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Reviews of The Book of Strangers: Medieval Arabic Graffiti on the Theme of Nostalgia

“This is an excellent work, bringing to life a little-known facet of medieval Arab literature.”
— MESA Bulletin

“There are more entertaining tidbits, such as the report of a frightening treasure hunt in a deserted castle. … A tragic prose inscription, carved with a knife by a shipwrecked sailor on a ship’s rudder, was once found near inland Najaf, in Iraq; it was considered conclusive proof of the sea once having covered much of Iraq. There is an amusing story of the poet Abu’l-Hindi and his drunken companions who only met properly after ten days, having been intoxicated alternately; the story is quoted because the poet described the event in a poem written on the wall of an inn. Very readable, too, is the remarkably free behavior of a Christian girl towards the Caliph al-Mutawakkil who visits a monastery. … Patricia Crone and Shmuel Moreh, ideally matched as historian and literary historian … have given us an exemplary translation … readable and well documented.”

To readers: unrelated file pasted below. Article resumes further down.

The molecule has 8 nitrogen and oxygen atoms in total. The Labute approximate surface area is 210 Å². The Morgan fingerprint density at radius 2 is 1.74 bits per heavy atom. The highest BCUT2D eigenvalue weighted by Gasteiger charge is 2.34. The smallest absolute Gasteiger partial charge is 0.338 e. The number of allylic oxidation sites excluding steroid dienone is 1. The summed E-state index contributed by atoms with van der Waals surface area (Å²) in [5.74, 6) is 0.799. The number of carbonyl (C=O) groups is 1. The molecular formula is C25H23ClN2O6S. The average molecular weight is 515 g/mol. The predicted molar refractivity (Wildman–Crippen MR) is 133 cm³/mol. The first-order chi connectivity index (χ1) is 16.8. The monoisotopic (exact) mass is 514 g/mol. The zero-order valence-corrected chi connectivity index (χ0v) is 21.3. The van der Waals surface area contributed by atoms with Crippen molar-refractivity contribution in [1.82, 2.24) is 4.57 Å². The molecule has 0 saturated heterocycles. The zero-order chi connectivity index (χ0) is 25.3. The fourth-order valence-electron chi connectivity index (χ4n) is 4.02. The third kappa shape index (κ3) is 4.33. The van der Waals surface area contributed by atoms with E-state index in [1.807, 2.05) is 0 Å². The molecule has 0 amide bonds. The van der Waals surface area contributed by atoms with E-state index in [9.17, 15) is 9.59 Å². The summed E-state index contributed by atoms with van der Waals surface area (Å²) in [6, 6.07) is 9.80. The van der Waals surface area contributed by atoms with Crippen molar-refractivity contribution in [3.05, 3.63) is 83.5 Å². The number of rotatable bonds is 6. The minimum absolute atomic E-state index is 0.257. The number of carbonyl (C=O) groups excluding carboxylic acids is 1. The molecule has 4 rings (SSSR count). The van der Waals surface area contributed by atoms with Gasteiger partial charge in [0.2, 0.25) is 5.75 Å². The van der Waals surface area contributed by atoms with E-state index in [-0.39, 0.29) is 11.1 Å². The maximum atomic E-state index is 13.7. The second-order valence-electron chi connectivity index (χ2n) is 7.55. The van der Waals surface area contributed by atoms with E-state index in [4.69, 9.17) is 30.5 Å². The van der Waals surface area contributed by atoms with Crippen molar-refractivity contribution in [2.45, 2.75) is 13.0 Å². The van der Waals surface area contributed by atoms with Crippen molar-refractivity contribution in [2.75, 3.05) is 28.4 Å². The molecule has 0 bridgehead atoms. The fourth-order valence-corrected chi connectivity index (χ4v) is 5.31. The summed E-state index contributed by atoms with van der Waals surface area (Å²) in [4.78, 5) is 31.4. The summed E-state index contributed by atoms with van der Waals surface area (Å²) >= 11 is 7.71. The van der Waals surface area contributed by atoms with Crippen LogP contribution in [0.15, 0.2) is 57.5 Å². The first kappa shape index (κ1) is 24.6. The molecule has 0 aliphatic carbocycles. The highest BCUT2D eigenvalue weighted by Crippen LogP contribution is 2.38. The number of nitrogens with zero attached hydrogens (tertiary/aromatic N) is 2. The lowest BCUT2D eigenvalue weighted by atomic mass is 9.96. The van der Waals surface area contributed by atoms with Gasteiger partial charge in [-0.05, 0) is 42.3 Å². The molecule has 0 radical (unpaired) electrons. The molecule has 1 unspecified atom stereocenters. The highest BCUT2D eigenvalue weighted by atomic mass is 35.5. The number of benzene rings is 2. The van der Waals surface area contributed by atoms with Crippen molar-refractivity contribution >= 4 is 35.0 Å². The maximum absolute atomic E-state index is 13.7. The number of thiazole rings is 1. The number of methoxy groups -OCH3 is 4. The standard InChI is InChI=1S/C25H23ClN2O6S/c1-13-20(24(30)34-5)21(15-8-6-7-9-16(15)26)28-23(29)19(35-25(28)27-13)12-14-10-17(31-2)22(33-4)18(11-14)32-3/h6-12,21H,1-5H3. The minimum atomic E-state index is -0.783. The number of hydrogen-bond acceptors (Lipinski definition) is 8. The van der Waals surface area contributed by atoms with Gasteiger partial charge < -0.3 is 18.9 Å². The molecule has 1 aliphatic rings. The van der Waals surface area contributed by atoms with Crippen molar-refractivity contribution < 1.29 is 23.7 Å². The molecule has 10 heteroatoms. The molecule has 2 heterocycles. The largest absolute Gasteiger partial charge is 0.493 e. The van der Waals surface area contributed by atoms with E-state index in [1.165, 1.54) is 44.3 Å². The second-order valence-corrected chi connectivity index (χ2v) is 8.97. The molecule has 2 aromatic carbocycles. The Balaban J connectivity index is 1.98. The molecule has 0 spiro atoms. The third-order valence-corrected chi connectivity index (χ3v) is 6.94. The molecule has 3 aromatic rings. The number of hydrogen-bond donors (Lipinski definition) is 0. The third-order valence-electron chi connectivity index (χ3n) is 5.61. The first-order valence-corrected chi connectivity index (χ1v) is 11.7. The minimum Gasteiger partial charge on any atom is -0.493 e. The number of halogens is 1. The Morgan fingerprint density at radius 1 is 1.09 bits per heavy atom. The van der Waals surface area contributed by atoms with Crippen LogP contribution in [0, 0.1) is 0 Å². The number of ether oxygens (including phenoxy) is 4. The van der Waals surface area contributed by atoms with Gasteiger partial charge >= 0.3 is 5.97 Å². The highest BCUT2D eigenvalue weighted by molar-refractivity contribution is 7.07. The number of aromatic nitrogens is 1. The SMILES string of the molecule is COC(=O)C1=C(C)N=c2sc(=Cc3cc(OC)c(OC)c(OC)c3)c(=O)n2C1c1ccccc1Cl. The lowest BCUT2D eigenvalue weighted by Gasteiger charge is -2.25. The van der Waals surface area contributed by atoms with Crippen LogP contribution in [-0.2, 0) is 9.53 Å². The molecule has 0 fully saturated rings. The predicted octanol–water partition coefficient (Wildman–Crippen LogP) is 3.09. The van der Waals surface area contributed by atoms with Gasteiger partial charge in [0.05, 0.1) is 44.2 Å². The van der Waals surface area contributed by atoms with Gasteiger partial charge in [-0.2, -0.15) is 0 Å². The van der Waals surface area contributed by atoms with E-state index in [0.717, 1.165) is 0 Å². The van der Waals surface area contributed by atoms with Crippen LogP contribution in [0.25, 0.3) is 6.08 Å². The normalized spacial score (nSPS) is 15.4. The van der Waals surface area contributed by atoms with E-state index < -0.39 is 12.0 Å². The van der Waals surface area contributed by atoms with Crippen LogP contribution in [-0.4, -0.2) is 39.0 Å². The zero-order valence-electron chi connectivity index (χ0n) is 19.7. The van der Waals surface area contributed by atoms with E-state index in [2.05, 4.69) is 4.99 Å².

— The Times Literary Supplement

“Translated from tenth-century Arabic, this book is a collection of verse-graffiti from Iraqi caves and folklore as well as a discussion of its background and authenticity. The book was supposedly brought together by a lonely Iraqi who surrounded himself with nostalgic verse in order to assuage his own loneliness. The result is a combination of emotion and great literature that speaks not only to the sentiments of the time, but also the manner in which people chose to express themselves. This book is therefore significant both as an historical document and as a collection of beautiful verse, and serves as a symbol of tenth-century Arab culture.”
— The Middle East Journal